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SA airline consolidation: No firm decision yet

Oct 24 2016 19:51
Carin Smith

Cape Town - No firm decision has been taken on the consolidation of state-owned airlines South African Airways (SAA), Mango and SA Express, Colin Cruywagen, spokesperson for the Ministry of Public Enterprises, told Fin24 on Monday.

"This will become clearer only after the transactional adviser, who will be appointed by National Treasury, has provided guidance. The Department of Public Enterprises and National Treasury have been mandated by the Inter-Ministerial Committee on State-owned Company Reform to lead the process and provide recommendations on the consolidation of the airlines," explained Cruywagen.

This follows on statements made by Minister of Public Enterprises Lynne Brown at the 46th annual general assembly of the Airlines Association of Southern Africa (Aasa), which took place in Swakopmund, Namibia, last week.

She said between the Department of Public Enterprises, Department of Transport and National Treasury decisive action was taken to address inefficiencies and structural deficiencies through a process of merger of state airlines. She said this is in its initiation stage through the appointment of a transaction adviser.

"Our government departments are in the final stages of procuring the services of an external expert on airline mergers and acquisitions to assist in the development of the anticipated optimal group airline structure," said Brown.

"The development of the optimal group corporate structure to realign the state airlines is premised on our Long-Term Turnaround Strategy of SAA and the 20:20 Vision Strategy of SA Express."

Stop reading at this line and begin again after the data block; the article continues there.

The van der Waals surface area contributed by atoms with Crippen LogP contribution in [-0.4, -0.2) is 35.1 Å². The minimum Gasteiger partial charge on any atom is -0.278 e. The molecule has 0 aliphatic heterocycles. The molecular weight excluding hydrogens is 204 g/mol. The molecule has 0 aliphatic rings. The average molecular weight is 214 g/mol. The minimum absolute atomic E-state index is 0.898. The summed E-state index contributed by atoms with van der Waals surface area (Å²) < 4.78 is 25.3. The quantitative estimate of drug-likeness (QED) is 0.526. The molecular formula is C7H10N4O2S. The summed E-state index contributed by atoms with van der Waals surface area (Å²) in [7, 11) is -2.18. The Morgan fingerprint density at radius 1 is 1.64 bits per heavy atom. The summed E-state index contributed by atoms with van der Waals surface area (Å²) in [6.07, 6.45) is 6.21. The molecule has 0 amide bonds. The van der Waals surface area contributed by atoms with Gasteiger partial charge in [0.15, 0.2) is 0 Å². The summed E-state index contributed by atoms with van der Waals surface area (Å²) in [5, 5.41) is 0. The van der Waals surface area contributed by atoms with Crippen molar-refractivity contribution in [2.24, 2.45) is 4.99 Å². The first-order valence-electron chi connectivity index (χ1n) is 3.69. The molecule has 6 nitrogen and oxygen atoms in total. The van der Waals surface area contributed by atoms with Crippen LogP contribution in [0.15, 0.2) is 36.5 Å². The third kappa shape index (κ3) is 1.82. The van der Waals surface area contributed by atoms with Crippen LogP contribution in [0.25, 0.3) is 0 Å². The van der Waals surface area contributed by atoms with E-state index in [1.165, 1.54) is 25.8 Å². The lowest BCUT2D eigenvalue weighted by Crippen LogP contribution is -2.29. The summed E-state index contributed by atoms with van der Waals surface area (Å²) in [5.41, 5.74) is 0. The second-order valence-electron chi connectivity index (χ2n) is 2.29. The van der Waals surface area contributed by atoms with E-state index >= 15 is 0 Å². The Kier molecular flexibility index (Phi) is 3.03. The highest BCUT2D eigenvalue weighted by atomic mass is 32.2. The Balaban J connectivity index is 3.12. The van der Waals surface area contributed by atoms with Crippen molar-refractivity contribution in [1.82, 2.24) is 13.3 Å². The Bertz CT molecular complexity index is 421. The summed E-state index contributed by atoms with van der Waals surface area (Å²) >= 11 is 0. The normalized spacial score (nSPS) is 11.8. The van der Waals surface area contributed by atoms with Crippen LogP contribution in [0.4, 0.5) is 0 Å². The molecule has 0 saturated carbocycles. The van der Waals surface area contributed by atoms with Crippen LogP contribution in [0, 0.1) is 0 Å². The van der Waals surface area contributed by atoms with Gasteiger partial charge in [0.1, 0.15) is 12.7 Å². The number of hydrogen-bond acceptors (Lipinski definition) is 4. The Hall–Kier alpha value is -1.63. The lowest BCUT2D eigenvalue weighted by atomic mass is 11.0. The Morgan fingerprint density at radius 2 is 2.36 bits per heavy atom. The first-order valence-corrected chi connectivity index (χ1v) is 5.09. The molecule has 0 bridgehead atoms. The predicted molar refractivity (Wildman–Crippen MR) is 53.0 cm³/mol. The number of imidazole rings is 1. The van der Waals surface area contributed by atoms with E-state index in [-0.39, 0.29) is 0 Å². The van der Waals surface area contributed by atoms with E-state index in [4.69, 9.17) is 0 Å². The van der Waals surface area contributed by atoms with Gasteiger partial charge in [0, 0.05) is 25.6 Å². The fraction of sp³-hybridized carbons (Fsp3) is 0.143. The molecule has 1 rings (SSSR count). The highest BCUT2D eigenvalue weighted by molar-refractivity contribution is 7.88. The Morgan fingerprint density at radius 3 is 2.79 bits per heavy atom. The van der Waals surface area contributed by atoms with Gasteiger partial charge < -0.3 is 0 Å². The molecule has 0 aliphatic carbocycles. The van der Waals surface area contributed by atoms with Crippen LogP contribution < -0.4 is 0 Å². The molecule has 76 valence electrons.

She said the strategic intent of the SA government is to maintain control and oversight over state airline assets. This will be done, among others, by streamlining existing business processes; fostering central decision-making; establishing a coordinated deployment of the airline assets in the market; enabling a share of resources, commercial information, business intelligence, planning and procuring; and external support services.

While SAA is a full service flag carrier, SA Express is a regional feeder carrier to SAA and Mango is a low costs service carrier. In September Finance Minister Pravin Gordhan confirmed that SAA had made a loss of R4.7bn in the 2014-’15 financial year.

"The optimal group corporate structure for airlines to address fragmentation is based on shareholding, oversight, governance, corporate administration and flight operations. As such, the structural realignment of our airlines seeks to rationalise overlapping airline mandates," said Brown.

"Finding an optimal group corporate structure has been done elsewhere around the globe and there exist a litany of case studies in America, Asia, Europe and Australia wherein airlines were compelled to restructure to address their inefficiencies in response to prevailing market conditions so that the airlines stay relevant to the market it serves."

She said the same is the case with SAA, SA Express and Mango that, in her view, are in need of such restructuring to effectively and sustainably deliver on their respective mandates.

"Our South African experience, which is now in the process of fixing the fragmented corporate structures of our airlines...This fragmented corporate structure is compounded by our antitrust regulatory regime," said Brown.

Read Fin24's top stories trending on Twitter:

mango  |  saa  |  sa express  |  lynne brown  |  aviation  |  airlines


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